But 5,000 kilometres in a Porsche Taycan Cross Turismo across some of the most remote parts of the country shows it can be done.
The ambitious Darwin to Bondi adventure in a Taycan 4S Cross Turismo utilised existing EV charging networks, regular household powerpoints and three-phase power outlets typically reserved for commercial operations and factories.
Sure, it required some planning and flexibility, but the epic journey was proof that EVs are very ready for all that Australia has to offer – and more.
Here the Porsche Cars Australia team reveals the inside story of what it took to get an electric Porsche across the country.
Beer and electrons
To kick off, though, it’s time for a refreshment … at the Betoota pub, where few (if any) EVs have ever been.
The characterful watering hole in south-western Queensland is not the sort of place you’d expect to charge an electric car. Until its reopening in 2020 you couldn’t even get a beer there - or anywhere within 150 kilometres.
It’s harsh, desolate country where rocks outnumber trees and the flies can be very friendly.
The beer now flows freely but you can forget about mobile coverage and luxuries such as cafes.
Yet the Porsche Cars Australia team had the Taycan Cross Turismo plugged in to soak up some much-needed electrons.
Sure, it was a slow charge. But it was a charge - and a way to keep the ambitious Darwin to Bondi electric road trip rolling.
In with a plan
As with any road trip, there’s a degree of planning. For an EV it requires more forethought so you know what to expect and can enjoy the stunning scenery and culture Australia does so well.
Any EV owner who’s left the security of their home charging station in the rear vision mirror will know that PlugShare is a great way to find charging stations all over the country and how much power each can supply.
Except if the team been relying on PlugShare alone then the Darwin to Bondi adventure never would have happened.
That’s because the user-generated data that keeps the app ticking suggests there is no charging at places such as Betoota, Bedourie and Boulia – three of the more far-flung locations on the 5,000 kilometre-plus journey.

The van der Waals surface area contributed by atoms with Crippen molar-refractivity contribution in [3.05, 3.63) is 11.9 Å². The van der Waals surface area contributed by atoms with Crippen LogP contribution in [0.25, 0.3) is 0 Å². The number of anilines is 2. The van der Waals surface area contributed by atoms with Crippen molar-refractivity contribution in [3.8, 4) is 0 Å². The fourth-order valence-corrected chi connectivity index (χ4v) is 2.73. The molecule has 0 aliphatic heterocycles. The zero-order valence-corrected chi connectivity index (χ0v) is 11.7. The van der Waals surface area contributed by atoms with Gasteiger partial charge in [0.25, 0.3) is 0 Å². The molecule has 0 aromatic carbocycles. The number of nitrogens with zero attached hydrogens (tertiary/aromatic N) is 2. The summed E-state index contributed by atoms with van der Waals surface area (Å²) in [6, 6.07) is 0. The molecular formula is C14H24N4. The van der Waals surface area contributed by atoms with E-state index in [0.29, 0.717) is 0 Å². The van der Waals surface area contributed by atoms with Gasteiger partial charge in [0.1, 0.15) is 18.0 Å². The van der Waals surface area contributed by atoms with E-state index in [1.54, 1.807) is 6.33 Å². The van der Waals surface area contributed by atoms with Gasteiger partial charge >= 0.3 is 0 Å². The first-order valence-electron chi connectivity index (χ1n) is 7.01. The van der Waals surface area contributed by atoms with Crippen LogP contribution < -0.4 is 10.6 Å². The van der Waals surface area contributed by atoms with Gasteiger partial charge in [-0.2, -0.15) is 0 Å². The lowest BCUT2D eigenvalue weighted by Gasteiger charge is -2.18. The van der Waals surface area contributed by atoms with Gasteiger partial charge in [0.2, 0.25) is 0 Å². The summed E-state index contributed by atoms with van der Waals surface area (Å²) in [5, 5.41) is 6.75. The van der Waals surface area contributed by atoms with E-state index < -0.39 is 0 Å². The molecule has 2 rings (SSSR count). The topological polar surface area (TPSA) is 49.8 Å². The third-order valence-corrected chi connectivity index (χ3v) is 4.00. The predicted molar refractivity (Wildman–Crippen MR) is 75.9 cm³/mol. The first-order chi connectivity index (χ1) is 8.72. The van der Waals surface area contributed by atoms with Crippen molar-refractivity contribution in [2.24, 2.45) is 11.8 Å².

Except there is – because everyone has electricity. And if you need to you can simply plug in to a household powerpoint.
The trick is finding where to access it.
Hitting the phones
Our search inevitably involved scouring Google Maps to look for factories, sports fields and other locations where three-phase electricity could be lurking.
With up to 10 times more power than a home powerpoint, three-phase outlets can turn an overnight charge into one that takes a couple of hours.
For our Taycan 4S Cross Turismos – with a 93.4 kWh battery pack, of which 83.7 kWh is useable – it’s the difference between a circa-45-hour charge and a four-hour one.
But even if it was standard household power, we were prepared to take it; with the luxury of time you get the same result as a fast charge.
There were no generators following our road trip. The plan was to utilise the established electricity networks already available.
Speaking of time, if you had plenty then you could engage the cruise control and go with the flow.
But the schedule needed a degree of certainty to keep the wheels rolling.
So the team created a plan that outlined locations and distances and estimated the state of charge prior to plugging in as well as how much electricity would go into the car.
Keep in mind that charging an EV is different to a petrol or diesel vehicle in that not all the electricity that leaves the power outlet ends up in the battery pack.
As is the case with all electrical circuits there are losses along the way, particularly with slower AC charging, which utilises the vehicle’s onboard charger – thereby going through another network of potential electrical resistance.
Those charging losses can hover around 5-10 per cent, but for the purposes of planning that estimation was increased to 15 per cent, just to build in a buffer.
Similarly, if there was uncertainty about the power output of the three-phase plug the plan said was there – there’s only so much detail you can get online – it was assumed it was outputting a lower amount.